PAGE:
Comfort Nursing – My baby is using me as a dummy!
It’s not uncommon for breastfeeding mothers to express their concern that their baby is using the breast as a pacifier and coming to the breast just for comfort nursing or to ‘hang out’ and not actively swallowing at times.
Some have even felt judged by other people, even family members, for allowing the baby to do this – as if this is not a good or right thing to do.
As breastfeeding mothers with instinctive feelings toward your babies, you will often feel the need to bring your baby to the breast for many different reasons – breastfeeding for comfort, for warmth, even just to ‘chill out together,’ as well as for food.
It’s easy to feel overwhelmed if your baby needs to be near you and at the breast often, but this is normal in biology.
Babies have an instinct for sucking. They suck for comfort as well as for food. It’s lovely to know that your baby comes to the breast for warmth, security, and assurance, not just for nutrition.
Lots of recent studies point to the fact that breastfeeding itself is actually a dynamic situation between you and your baby, building a relationship and setting the foundation to equip your baby to form positive relationships in the future.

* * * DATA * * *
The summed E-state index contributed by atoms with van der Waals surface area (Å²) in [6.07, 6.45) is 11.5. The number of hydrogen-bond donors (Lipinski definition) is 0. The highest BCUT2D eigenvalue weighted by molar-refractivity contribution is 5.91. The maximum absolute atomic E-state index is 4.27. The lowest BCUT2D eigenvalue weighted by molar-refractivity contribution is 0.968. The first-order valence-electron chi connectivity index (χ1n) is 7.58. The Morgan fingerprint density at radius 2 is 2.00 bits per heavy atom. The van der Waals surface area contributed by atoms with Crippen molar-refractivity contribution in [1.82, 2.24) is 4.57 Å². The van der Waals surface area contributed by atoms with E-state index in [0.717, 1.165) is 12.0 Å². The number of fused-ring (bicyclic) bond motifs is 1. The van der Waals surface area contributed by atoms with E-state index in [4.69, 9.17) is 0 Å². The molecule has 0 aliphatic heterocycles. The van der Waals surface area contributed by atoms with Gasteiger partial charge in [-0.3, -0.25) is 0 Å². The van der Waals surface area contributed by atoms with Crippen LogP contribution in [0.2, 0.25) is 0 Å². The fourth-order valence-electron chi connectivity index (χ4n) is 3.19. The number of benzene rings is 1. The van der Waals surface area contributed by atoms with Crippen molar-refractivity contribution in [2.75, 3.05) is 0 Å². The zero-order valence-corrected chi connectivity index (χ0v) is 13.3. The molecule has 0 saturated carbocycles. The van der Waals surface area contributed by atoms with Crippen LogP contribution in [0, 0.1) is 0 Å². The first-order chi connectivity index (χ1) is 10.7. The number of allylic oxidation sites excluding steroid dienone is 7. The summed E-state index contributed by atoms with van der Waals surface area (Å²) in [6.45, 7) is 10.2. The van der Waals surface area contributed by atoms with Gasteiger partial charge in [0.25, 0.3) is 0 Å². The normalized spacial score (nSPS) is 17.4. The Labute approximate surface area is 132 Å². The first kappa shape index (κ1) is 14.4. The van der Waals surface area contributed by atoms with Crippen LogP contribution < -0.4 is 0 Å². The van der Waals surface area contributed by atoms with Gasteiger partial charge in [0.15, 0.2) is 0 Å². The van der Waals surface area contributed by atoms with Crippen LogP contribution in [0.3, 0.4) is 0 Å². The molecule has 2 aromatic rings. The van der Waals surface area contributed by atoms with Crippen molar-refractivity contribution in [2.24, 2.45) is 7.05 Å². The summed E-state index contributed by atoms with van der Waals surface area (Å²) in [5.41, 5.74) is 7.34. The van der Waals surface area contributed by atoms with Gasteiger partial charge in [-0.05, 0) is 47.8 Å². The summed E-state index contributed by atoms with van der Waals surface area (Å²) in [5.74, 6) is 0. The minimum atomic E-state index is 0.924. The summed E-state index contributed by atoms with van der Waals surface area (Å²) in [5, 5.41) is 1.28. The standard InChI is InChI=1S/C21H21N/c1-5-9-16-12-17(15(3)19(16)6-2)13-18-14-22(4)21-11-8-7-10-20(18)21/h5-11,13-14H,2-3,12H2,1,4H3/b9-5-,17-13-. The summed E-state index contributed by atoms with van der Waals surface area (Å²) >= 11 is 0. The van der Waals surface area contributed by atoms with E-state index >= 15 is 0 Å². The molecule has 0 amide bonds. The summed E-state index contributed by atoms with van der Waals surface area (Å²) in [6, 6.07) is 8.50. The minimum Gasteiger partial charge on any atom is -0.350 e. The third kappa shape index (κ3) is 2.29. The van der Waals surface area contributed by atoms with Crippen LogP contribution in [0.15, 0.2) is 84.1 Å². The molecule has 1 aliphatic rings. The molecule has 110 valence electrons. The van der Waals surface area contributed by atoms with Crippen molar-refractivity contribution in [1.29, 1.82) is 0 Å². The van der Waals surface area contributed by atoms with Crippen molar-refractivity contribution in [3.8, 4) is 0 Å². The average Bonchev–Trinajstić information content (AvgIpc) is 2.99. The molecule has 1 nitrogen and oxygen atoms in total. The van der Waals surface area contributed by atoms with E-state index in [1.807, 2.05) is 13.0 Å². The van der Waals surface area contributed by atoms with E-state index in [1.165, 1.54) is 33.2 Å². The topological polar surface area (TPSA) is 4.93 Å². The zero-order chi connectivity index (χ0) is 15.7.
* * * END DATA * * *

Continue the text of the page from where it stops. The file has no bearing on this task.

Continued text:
So be encouraged that it’s an entirely healthy activity to bring your baby to the breast for lots of different reasons, including sitting down and chilling out with your baby for a while if he is a little unsettled.
If you are uncomfortably full, you may feel the need to have your baby close and to suck to relieve the engorgement. It is a two-way relationship, so know that it is perfectly reasonable to bring your baby to the breast for a whole number of reasons.
You cannot ‘spoil your baby’ by bringing him to the breast as often and as frequently as he wants. All of this is normal in biology, and responding to your baby’s needs now helps to build assurance and confidence.
So contrary to a lot of old fashioned ideas, which promoted breastfeeding in a disciplined manner, with scheduling and unnecessary timing of feeds, etc., bringing your baby and responding to his needs is now beginning to be understood as a vital and positive thing.
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Version 1.1 published in March 2019. Next review date: Jan 2022
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